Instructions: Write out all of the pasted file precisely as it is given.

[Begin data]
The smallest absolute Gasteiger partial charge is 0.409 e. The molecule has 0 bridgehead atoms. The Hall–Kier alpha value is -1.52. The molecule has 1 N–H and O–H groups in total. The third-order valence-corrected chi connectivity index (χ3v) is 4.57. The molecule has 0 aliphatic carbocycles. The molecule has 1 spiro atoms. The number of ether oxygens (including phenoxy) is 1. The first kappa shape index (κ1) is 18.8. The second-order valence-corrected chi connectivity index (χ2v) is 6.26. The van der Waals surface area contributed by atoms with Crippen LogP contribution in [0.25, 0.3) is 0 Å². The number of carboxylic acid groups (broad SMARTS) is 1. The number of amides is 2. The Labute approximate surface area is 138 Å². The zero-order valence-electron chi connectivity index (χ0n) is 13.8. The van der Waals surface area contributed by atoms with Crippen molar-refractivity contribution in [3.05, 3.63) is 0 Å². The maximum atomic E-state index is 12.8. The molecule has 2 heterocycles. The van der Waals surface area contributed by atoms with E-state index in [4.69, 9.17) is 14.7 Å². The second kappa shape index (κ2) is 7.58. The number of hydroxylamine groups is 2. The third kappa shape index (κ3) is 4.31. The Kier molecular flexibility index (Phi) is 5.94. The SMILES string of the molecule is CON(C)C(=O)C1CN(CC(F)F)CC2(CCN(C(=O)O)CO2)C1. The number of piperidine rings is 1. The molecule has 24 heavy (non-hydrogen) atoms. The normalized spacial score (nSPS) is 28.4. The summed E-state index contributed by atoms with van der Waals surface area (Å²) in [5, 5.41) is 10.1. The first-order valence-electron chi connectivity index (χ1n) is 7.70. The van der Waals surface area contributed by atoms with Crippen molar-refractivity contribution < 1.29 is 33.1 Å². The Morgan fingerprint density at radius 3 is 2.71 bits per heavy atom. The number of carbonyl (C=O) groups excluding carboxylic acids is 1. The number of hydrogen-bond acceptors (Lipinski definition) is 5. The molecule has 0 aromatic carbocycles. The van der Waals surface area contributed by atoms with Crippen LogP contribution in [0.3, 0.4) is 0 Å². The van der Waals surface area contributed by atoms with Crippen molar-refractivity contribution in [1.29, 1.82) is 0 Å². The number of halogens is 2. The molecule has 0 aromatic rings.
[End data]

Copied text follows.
The smallest absolute Gasteiger partial charge is 0.409 e. The molecule has 0 bridgehead atoms. The Hall–Kier alpha value is -1.52. The molecule has 1 N–H and O–H groups in total. The third-order valence-corrected chi connectivity index (χ3v) is 4.57. The molecule has 0 aliphatic carbocycles. The molecule has 1 spiro atoms. The number of ether oxygens (including phenoxy) is 1. The first kappa shape index (κ1) is 18.8. The second-order valence-corrected chi connectivity index (χ2v) is 6.26. The van der Waals surface area contributed by atoms with Crippen LogP contribution in [0.25, 0.3) is 0 Å². The number of carboxylic acid groups (broad SMARTS) is 1. The number of amides is 2. The Labute approximate surface area is 138 Å². The zero-order valence-electron chi connectivity index (χ0n) is 13.8. The van der Waals surface area contributed by atoms with Crippen molar-refractivity contribution in [3.05, 3.63) is 0 Å². The maximum atomic E-state index is 12.8. The molecule has 2 heterocycles. The van der Waals surface area contributed by atoms with E-state index in [4.69, 9.17) is 14.7 Å². The second kappa shape index (κ2) is 7.58. The number of hydroxylamine groups is 2. The third kappa shape index (κ3) is 4.31. The Kier molecular flexibility index (Phi) is 5.94. The SMILES string of the molecule is CON(C)C(=O)C1CN(CC(F)F)CC2(CCN(C(=O)O)CO2)C1. The number of piperidine rings is 1. The molecule has 24 heavy (non-hydrogen) atoms. The normalized spacial score (nSPS) is 28.4. The summed E-state index contributed by atoms with van der Waals surface area (Å²) in [5, 5.41) is 10.1. The first-order valence-electron chi connectivity index (χ1n) is 7.70. The van der Waals surface area contributed by atoms with Crippen molar-refractivity contribution < 1.29 is 33.1 Å². The Morgan fingerprint density at radius 3 is 2.71 bits per heavy atom. The number of carbonyl (C=O) groups excluding carboxylic acids is 1. The number of hydrogen-bond acceptors (Lipinski definition) is 5. The molecule has 0 aromatic carbocycles. The van der Waals surface area contributed by atoms with Crippen LogP contribution in [0.3, 0.4) is 0 Å². The van der Waals surface area contributed by atoms with Crippen molar-refractivity contribution in [1.29, 1.82) is 0 Å². The number of halogens is 2. The molecule has 0 aromatic rings.